The latest solution which intends to build bridges between young people of different backgrounds.

Project The Locomotive by Click Academy will involve 33 young people working together using an unusual technique called pinhole photography to produce picture book of Polish-Jewish poet Julian Tuwim's famous "Locomotive" poem for children.
By: Click Akademy
 
 
Spread the Word
Listed Under

Tags:
* Art
* Community
* Polish
* Jewish
* Photography
* Akademia Pstryk
* Project
* Social
* Education

Industrys:
* Young people
* Education
* Photography

Location:
* England

Oct. 10, 2010 - PRLog -- The history of the Jews in Poland dates back over a millennium. Poland was home to the largest and most significant Jewish community in Europe. Poland served as the centre for their culture, starting from a long period of religious tolerance and prosperity among Polish Jewish population, to its nearly complete genocide destruction by Nazi Germany in the 20th century after the German and Soviet occupation of Poland in 1939 and the ensuing Holocaust. Jews were big contributors to all fields of Polish culture including science, sport and art.
The Jewish cultural scene was particularly vibrant in pre-World War II Poland with numerous Jewish publications and over 116 periodicals. The Jewish authors of the period, among them Julian Tuwim, made important contributions to Polish literature. In Poland, generations of children are reading the classic Tuwim’s children’s poem “Locomotive”. It is a funny and amusing story about a train written in beautiful, poetic language.
Project The Locomotive by Click Academy will involve 33 young people working together using an unusual technique called pinhole photography to produce a bilingual, professionally-printed picture book of Polish-Jewish poet Julian Tuwim's famous "Locomotive" poem for children. The book is aimed at helping Polish children aged 4-7 to adapt to the British educational system. To create illustrations to the poem the group will construct handmade photo cameras.
The young people will then organize and run a series of creative outreach events including a travelling exhibition, internet promotion, public readings and teacher training workshops.
The book and its outreach events aim to show a positive picture of Polish and Jewish people and richness of their culture, demonstrating the similarities and celebrating the differences. The project's idea came from consulting 40 teenagers attending a Polish Saturday school in Camden.
The project is financially supported by MediaBox, Embassy of the Republic of Poland and Polish Culture Institute in London.
Pinhole photography is lens less photography. A tiny hole replaces the lens. Light passes through the hole; an image is formed in the camera. Pinhole cameras are small or large, improvised or designed with great care. Cameras have been made of sea shells, many have been made of oatmeal boxes, coke cans or cookie containers, at least one has been made of a discarded refrigerator. Cameras have been cast in plaster like a face mask, constructed from beautiful hardwoods, built of metal with bellows and a range of multiple pinholes. Station wagons have been used as pinhole cameras – and rooms in large buildings. In principal, a pinhole camera is a box, with a tiny hole at one end and film or photographic paper at the other. Designing and building the cameras are great fun. Making images with cameras you had made yourself is a great pleasure too. Pinhole images are softer – less sharp – than pictures made with a lens. The images have infinite depth of field. Wide angle images remain absolutely rectilinear. Exposures are long, ranging from half a second to several hours.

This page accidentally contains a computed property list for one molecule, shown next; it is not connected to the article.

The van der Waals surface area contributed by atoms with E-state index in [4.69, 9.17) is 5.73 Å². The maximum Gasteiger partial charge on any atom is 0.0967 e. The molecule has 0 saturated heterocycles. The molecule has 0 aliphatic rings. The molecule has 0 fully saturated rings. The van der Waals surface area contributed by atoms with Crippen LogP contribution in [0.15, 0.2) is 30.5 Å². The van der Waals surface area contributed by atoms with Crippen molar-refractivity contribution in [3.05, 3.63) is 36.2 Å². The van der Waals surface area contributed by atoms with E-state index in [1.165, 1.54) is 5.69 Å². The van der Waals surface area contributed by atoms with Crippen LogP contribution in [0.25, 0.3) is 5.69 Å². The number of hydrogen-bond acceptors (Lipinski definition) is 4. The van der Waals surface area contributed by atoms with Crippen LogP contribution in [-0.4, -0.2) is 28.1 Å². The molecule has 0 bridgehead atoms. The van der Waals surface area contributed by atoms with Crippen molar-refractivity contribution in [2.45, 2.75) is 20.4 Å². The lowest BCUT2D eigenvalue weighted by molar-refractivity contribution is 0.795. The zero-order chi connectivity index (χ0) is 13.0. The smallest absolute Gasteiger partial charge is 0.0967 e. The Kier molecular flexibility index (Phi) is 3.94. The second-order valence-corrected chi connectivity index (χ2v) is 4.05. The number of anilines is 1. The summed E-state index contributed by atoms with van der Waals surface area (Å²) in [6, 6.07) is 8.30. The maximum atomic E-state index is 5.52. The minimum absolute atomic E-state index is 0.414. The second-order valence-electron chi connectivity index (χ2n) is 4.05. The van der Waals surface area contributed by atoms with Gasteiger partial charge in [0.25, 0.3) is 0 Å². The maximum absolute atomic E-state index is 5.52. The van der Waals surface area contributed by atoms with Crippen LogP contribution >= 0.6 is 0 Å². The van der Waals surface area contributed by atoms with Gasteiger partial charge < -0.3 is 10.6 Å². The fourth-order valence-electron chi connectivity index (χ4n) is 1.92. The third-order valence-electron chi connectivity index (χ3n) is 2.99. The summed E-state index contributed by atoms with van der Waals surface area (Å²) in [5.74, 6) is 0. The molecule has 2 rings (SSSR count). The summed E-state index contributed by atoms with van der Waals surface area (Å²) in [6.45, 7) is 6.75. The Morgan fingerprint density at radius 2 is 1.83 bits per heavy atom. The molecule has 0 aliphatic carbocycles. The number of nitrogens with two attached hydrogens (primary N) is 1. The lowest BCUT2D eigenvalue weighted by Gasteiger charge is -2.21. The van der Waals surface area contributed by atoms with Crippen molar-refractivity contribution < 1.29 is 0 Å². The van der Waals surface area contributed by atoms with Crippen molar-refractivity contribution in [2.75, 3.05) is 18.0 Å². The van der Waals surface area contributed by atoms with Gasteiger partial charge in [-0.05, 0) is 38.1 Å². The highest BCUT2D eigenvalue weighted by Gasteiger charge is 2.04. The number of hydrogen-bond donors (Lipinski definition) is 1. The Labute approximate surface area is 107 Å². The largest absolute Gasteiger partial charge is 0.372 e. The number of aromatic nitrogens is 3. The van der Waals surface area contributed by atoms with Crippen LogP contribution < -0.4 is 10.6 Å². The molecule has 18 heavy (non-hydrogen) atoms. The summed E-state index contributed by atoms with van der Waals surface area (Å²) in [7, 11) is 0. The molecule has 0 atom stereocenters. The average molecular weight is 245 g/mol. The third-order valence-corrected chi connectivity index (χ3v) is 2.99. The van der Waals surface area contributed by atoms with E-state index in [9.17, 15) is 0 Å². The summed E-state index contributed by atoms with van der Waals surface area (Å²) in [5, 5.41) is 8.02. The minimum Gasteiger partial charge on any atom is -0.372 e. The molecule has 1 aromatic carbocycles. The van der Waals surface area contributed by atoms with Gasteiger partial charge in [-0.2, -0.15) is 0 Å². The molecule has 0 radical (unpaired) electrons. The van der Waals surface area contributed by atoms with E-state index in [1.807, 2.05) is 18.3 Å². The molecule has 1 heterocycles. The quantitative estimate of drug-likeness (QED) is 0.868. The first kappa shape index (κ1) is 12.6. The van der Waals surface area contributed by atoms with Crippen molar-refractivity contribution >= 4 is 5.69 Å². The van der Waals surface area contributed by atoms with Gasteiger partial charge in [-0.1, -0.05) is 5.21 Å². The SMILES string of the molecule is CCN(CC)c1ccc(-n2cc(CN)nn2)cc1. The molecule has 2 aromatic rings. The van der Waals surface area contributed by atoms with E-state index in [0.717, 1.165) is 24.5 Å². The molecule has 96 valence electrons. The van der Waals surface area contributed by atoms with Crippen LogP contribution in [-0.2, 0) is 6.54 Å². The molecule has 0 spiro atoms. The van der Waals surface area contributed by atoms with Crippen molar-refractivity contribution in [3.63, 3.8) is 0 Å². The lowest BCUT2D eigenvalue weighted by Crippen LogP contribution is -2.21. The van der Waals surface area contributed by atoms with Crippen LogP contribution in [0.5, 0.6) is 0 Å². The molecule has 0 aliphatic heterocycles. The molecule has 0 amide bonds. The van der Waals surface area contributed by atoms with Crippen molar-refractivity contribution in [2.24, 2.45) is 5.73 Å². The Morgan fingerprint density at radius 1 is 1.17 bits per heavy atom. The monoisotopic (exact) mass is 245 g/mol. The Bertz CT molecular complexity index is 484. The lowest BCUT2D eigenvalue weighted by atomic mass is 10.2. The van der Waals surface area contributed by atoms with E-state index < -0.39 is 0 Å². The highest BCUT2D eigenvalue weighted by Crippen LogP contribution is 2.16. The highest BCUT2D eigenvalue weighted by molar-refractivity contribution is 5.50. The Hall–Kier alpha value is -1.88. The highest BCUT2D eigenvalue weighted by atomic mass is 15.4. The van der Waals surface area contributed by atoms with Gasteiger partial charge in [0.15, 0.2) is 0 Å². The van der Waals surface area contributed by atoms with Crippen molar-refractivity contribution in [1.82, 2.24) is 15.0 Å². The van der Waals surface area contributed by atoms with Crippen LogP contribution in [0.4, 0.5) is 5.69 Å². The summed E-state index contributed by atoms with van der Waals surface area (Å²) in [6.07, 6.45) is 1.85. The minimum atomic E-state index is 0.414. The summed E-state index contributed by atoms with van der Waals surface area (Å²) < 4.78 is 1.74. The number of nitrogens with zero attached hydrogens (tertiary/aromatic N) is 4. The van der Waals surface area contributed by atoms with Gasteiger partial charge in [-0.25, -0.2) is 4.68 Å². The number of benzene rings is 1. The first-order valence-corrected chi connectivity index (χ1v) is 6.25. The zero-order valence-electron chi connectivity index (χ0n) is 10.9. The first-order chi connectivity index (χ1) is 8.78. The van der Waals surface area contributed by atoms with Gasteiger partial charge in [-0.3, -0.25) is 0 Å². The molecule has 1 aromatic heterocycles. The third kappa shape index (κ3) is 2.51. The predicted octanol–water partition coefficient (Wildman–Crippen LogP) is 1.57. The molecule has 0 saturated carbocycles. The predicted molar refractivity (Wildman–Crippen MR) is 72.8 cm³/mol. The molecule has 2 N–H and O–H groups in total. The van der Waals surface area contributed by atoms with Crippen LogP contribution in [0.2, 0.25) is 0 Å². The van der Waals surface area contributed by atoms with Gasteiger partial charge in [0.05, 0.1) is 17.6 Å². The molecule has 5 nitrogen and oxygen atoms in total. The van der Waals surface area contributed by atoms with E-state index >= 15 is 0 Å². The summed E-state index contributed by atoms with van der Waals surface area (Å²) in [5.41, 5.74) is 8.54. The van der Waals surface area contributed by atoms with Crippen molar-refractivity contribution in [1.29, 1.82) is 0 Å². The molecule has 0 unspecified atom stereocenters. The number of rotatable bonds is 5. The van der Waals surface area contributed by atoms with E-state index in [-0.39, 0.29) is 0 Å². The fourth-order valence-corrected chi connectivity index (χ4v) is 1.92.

Click Academy is an art group using pinhole photography as a means of social change through empowering communities. For 5 years already we have been working with children from groups that suffer from social exclusion, including ethnic minority groups, to address the issues they face. During our workshops participants prepare photographic cameras from everyday objects and are encouraged to follow their independent creativity
If you would like to be to be involved helping us to deliver any of the project activities please feel free to contact Olga Glazik, olga.glazik@ClickAcademy.co.uk
Marta Kotlarska mkotlarska@ClickAcademy.co.uk

# # #

Akademia Pstryk (www.ClickAcademy.co.uk) is an art group using pinhole photography as a means of social change through empowering communities. We undertake innovative projects proving that it is possible to make “something of nothing”.
End
Email:***@clickacademy.co.uk Email Verified
Tags:Art, Community, Polish, Jewish, Photography, Akademia Pstryk, Project, Social, Education
Industry:Young people, Education, Photography
Location:England
Account Email Address Verified     Disclaimer     Report Abuse



Like PRLog?
9K2K1K
Click to Share